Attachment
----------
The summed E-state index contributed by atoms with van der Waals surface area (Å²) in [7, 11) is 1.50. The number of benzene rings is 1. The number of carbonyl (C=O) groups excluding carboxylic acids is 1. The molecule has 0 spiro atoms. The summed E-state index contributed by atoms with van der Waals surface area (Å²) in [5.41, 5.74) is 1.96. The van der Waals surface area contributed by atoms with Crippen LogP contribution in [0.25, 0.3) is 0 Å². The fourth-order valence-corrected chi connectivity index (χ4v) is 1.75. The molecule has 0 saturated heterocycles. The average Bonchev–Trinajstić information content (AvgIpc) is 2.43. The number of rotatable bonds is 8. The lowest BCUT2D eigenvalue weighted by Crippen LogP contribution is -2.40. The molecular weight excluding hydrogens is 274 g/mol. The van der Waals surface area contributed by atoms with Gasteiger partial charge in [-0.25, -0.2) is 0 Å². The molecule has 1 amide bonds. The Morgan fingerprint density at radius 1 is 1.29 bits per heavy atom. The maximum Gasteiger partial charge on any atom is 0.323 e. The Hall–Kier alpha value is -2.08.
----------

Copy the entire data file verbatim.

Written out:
The summed E-state index contributed by atoms with van der Waals surface area (Å²) in [7, 11) is 1.50. The number of benzene rings is 1. The number of carbonyl (C=O) groups excluding carboxylic acids is 1. The molecule has 0 spiro atoms. The summed E-state index contributed by atoms with van der Waals surface area (Å²) in [5.41, 5.74) is 1.96. The van der Waals surface area contributed by atoms with Crippen LogP contribution in [0.25, 0.3) is 0 Å². The fourth-order valence-corrected chi connectivity index (χ4v) is 1.75. The molecule has 0 saturated heterocycles. The average Bonchev–Trinajstić information content (AvgIpc) is 2.43. The number of rotatable bonds is 8. The lowest BCUT2D eigenvalue weighted by Crippen LogP contribution is -2.40. The molecular weight excluding hydrogens is 274 g/mol. The van der Waals surface area contributed by atoms with Gasteiger partial charge in [-0.25, -0.2) is 0 Å². The molecule has 1 amide bonds. The Morgan fingerprint density at radius 1 is 1.29 bits per heavy atom. The maximum Gasteiger partial charge on any atom is 0.323 e. The Hall–Kier alpha value is -2.08.